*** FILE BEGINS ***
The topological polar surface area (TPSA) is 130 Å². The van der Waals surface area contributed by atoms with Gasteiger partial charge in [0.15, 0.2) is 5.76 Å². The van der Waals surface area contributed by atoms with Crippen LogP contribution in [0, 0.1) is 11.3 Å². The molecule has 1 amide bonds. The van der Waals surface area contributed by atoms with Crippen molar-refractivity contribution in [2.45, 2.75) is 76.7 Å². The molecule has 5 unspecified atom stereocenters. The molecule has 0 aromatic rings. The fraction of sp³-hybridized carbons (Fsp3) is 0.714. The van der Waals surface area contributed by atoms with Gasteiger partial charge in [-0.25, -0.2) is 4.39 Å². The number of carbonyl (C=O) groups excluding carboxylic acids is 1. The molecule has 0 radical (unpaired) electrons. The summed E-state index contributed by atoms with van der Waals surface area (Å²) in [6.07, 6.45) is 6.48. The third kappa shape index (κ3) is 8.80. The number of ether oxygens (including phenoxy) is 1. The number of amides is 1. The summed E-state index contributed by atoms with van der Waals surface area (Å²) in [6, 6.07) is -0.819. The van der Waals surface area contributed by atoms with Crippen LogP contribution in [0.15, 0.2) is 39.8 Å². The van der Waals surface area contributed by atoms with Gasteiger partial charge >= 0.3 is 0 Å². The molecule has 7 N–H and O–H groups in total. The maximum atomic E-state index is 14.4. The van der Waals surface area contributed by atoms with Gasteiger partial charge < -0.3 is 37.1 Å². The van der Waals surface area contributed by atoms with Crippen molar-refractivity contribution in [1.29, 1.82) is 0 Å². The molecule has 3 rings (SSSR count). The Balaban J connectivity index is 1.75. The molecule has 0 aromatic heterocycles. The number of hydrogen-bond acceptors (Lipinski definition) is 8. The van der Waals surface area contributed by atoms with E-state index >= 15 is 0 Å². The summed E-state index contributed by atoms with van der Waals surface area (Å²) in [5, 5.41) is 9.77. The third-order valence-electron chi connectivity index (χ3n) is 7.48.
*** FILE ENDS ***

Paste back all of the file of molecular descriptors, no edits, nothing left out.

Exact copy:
The topological polar surface area (TPSA) is 130 Å². The van der Waals surface area contributed by atoms with Gasteiger partial charge in [0.15, 0.2) is 5.76 Å². The van der Waals surface area contributed by atoms with Crippen LogP contribution in [0, 0.1) is 11.3 Å². The molecule has 1 amide bonds. The van der Waals surface area contributed by atoms with Crippen molar-refractivity contribution in [2.45, 2.75) is 76.7 Å². The molecule has 5 unspecified atom stereocenters. The molecule has 0 aromatic rings. The fraction of sp³-hybridized carbons (Fsp3) is 0.714. The van der Waals surface area contributed by atoms with Gasteiger partial charge in [-0.25, -0.2) is 4.39 Å². The number of carbonyl (C=O) groups excluding carboxylic acids is 1. The molecule has 0 radical (unpaired) electrons. The summed E-state index contributed by atoms with van der Waals surface area (Å²) in [6.07, 6.45) is 6.48. The third kappa shape index (κ3) is 8.80. The number of ether oxygens (including phenoxy) is 1. The number of amides is 1. The summed E-state index contributed by atoms with van der Waals surface area (Å²) in [6, 6.07) is -0.819. The van der Waals surface area contributed by atoms with Crippen LogP contribution in [0.15, 0.2) is 39.8 Å². The van der Waals surface area contributed by atoms with Gasteiger partial charge >= 0.3 is 0 Å². The molecule has 7 N–H and O–H groups in total. The maximum atomic E-state index is 14.4. The van der Waals surface area contributed by atoms with Gasteiger partial charge < -0.3 is 37.1 Å². The van der Waals surface area contributed by atoms with Crippen molar-refractivity contribution in [1.29, 1.82) is 0 Å². The molecule has 3 rings (SSSR count). The Balaban J connectivity index is 1.75. The molecule has 0 aromatic heterocycles. The number of hydrogen-bond acceptors (Lipinski definition) is 8. The van der Waals surface area contributed by atoms with E-state index >= 15 is 0 Å². The summed E-state index contributed by atoms with van der Waals surface area (Å²) in [5, 5.41) is 9.77. The third-order valence-electron chi connectivity index (χ3n) is 7.48.